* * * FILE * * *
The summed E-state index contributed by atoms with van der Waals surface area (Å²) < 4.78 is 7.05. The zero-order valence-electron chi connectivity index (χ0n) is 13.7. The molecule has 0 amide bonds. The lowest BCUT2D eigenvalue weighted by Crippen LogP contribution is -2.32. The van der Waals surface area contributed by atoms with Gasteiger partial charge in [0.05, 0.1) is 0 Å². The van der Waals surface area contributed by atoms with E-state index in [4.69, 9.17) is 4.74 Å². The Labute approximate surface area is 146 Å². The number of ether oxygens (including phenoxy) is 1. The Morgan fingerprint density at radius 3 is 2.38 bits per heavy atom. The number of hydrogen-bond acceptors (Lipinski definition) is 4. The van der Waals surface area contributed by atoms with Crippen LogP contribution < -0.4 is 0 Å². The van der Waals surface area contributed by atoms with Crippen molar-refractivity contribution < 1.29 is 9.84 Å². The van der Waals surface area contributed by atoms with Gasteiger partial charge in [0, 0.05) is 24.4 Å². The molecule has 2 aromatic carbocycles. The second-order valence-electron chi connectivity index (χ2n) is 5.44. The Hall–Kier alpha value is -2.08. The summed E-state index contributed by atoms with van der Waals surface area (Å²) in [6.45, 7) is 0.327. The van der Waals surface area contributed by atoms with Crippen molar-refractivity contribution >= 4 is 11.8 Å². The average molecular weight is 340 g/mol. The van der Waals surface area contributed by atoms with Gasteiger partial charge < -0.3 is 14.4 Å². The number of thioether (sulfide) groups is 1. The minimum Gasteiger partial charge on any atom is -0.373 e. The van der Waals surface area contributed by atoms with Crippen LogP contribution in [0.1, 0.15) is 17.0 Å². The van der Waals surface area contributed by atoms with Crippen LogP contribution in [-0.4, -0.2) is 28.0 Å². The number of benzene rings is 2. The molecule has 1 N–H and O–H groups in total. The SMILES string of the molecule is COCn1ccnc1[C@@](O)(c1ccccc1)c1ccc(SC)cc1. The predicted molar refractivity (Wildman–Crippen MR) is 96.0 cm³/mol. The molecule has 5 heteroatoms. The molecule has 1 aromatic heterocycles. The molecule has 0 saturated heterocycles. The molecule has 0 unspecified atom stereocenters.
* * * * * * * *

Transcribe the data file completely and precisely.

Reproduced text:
The summed E-state index contributed by atoms with van der Waals surface area (Å²) < 4.78 is 7.05. The zero-order valence-electron chi connectivity index (χ0n) is 13.7. The molecule has 0 amide bonds. The lowest BCUT2D eigenvalue weighted by Crippen LogP contribution is -2.32. The van der Waals surface area contributed by atoms with Gasteiger partial charge in [0.05, 0.1) is 0 Å². The van der Waals surface area contributed by atoms with E-state index in [4.69, 9.17) is 4.74 Å². The Labute approximate surface area is 146 Å². The number of ether oxygens (including phenoxy) is 1. The Morgan fingerprint density at radius 3 is 2.38 bits per heavy atom. The number of hydrogen-bond acceptors (Lipinski definition) is 4. The van der Waals surface area contributed by atoms with Crippen LogP contribution < -0.4 is 0 Å². The van der Waals surface area contributed by atoms with Crippen molar-refractivity contribution < 1.29 is 9.84 Å². The van der Waals surface area contributed by atoms with Gasteiger partial charge in [0, 0.05) is 24.4 Å². The molecule has 2 aromatic carbocycles. The second-order valence-electron chi connectivity index (χ2n) is 5.44. The Hall–Kier alpha value is -2.08. The summed E-state index contributed by atoms with van der Waals surface area (Å²) in [6.45, 7) is 0.327. The van der Waals surface area contributed by atoms with Crippen molar-refractivity contribution >= 4 is 11.8 Å². The average molecular weight is 340 g/mol. The van der Waals surface area contributed by atoms with Gasteiger partial charge < -0.3 is 14.4 Å². The number of thioether (sulfide) groups is 1. The minimum Gasteiger partial charge on any atom is -0.373 e. The van der Waals surface area contributed by atoms with Crippen LogP contribution in [0.1, 0.15) is 17.0 Å². The van der Waals surface area contributed by atoms with Crippen LogP contribution in [-0.4, -0.2) is 28.0 Å². The number of benzene rings is 2. The molecule has 1 N–H and O–H groups in total. The SMILES string of the molecule is COCn1ccnc1[C@@](O)(c1ccccc1)c1ccc(SC)cc1. The predicted molar refractivity (Wildman–Crippen MR) is 96.0 cm³/mol. The molecule has 5 heteroatoms. The molecule has 1 aromatic heterocycles. The molecule has 0 saturated heterocycles. The molecule has 0 unspecified atom stereocenters.